Light pollution at night affects the calls of migratory birds

Light pollution at night affects the calls of migratory birds
When investigators in the UK recorded the calls of migratory birds called thrushes at night, they found that call rates were up to five times higher over the brightest urban areas compared with darker villages. Credit: Tim Jones

When investigators in the UK recorded the calls of migratory birds called thrushes at night, they found that call rates were up to five times higher over the brightest urban areas compared with darker villages.

The findings, which are published in Ibis, provide support to previous and ongoing research indicating that artificial light at night affects .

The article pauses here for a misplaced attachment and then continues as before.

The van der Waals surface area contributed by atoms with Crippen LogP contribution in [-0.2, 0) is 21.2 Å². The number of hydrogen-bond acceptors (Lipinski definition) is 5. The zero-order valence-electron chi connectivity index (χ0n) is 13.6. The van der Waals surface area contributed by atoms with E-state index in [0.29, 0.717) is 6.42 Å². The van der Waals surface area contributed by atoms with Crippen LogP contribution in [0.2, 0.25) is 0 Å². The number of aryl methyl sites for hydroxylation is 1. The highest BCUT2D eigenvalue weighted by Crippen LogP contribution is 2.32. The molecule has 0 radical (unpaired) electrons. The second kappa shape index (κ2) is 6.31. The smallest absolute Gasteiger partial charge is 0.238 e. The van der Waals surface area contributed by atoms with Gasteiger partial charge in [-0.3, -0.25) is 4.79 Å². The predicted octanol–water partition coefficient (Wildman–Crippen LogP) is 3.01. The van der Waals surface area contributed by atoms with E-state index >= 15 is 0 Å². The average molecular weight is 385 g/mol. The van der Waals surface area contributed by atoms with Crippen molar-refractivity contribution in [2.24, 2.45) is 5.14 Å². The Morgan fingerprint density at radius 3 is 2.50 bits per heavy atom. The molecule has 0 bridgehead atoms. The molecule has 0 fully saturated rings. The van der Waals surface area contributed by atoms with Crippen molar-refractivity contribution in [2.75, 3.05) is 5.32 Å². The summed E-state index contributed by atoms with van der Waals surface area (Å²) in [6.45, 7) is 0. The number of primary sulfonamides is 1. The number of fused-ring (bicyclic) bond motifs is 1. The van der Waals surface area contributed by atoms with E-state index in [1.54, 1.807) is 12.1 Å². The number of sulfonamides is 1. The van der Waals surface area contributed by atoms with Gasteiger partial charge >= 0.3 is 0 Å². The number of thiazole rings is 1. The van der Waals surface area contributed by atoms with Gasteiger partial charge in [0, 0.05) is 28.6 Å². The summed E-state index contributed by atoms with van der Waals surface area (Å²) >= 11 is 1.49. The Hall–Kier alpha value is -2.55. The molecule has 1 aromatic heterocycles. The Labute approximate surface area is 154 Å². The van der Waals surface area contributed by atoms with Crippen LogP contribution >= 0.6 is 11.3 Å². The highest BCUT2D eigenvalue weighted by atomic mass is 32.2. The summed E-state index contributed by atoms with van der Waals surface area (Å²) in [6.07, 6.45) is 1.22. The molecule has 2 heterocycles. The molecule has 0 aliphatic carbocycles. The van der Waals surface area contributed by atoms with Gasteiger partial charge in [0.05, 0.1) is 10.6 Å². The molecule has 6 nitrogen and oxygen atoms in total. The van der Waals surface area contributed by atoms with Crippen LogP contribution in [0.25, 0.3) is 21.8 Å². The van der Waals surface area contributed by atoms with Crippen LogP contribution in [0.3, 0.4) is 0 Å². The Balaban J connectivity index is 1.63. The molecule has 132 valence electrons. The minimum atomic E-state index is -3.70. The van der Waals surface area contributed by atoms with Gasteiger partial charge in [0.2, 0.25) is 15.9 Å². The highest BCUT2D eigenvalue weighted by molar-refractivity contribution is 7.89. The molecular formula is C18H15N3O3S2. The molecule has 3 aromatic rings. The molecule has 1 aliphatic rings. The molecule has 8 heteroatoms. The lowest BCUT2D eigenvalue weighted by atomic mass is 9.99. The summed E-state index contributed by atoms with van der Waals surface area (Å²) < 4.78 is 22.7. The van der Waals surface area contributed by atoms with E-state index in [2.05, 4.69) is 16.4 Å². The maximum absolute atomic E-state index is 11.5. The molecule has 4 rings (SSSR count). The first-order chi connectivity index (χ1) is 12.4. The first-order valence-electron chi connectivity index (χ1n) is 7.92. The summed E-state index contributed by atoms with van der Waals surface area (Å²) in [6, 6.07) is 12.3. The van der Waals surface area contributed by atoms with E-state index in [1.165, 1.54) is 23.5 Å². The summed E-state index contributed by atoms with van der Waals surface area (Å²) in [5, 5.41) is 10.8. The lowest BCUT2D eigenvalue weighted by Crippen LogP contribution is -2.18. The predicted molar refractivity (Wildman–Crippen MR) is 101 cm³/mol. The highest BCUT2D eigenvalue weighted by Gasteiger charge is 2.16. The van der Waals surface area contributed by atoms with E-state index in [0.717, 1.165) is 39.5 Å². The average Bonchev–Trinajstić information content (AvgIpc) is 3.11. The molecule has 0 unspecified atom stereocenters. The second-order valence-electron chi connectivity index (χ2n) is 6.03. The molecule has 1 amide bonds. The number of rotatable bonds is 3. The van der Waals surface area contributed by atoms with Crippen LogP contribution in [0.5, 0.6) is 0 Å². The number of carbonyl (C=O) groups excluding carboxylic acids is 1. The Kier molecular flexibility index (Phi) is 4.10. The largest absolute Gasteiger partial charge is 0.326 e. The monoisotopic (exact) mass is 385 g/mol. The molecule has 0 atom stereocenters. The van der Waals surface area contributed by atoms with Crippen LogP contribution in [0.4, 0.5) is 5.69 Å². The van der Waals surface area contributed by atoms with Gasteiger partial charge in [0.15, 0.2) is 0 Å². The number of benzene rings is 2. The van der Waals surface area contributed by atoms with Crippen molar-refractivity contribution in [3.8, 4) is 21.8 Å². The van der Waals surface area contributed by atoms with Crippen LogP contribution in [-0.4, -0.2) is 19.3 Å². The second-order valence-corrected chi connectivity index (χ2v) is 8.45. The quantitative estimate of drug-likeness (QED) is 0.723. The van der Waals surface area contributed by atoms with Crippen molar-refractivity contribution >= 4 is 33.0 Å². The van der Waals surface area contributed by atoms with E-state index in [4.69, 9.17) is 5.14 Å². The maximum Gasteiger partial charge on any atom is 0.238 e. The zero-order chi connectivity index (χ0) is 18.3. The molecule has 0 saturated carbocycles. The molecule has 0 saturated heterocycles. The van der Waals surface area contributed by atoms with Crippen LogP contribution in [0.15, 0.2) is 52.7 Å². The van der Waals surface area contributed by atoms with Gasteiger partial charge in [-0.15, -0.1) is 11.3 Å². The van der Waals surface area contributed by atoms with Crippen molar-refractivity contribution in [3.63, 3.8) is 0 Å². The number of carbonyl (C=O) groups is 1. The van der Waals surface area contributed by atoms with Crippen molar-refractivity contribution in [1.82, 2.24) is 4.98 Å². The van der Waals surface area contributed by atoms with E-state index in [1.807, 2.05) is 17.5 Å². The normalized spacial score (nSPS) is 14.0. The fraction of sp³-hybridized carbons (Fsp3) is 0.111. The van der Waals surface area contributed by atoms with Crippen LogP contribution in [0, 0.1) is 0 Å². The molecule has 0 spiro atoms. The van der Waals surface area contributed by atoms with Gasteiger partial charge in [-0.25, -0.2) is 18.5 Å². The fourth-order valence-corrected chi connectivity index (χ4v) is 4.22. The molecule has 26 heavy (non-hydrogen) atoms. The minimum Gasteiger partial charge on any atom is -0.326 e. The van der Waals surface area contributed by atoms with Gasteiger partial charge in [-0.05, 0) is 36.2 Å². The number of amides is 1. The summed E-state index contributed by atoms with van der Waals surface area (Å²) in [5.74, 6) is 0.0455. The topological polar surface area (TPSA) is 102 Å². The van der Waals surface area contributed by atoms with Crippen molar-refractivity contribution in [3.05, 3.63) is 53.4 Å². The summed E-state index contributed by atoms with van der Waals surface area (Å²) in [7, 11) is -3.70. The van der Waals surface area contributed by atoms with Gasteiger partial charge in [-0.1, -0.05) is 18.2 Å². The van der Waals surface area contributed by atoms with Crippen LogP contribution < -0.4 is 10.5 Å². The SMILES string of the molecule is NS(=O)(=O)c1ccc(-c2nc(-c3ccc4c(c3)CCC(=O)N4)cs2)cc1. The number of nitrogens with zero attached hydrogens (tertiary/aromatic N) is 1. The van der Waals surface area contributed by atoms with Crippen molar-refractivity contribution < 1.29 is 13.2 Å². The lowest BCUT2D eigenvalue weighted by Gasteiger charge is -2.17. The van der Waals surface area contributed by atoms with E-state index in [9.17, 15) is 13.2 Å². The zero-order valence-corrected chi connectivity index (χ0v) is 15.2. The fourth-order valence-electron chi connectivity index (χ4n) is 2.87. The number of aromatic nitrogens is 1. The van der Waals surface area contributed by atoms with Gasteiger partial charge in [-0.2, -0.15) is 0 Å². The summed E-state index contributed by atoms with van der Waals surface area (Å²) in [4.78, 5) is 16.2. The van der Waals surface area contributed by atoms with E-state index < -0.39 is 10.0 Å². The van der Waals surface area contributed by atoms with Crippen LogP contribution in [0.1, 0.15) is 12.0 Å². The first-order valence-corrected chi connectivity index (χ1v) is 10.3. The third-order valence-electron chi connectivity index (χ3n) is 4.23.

"We harnessed the respective strengths of citizen science, passive acoustic monitoring, and machine learning to gather evidence of the impact of artificial light at night on migratory birds," said corresponding author Simon Gillings, Ph.D., of The British Trust for Ornithology.

"Finding that even modest urban areas without high-rise buildings can influence migration highlights the need for improved management of urban lighting."


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More information: Simon Gillings et al, Nocturnal flight calling behaviour of thrushes in relation to artificial light at night, Ibis (2021). DOI: 10.1111/ibi.12955
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Citation: Light pollution at night affects the calls of migratory birds (2021, May 5) retrieved 14 June 2021 from https://phys.org/news/2021-05-pollution-night-affects-migratory-birds.html
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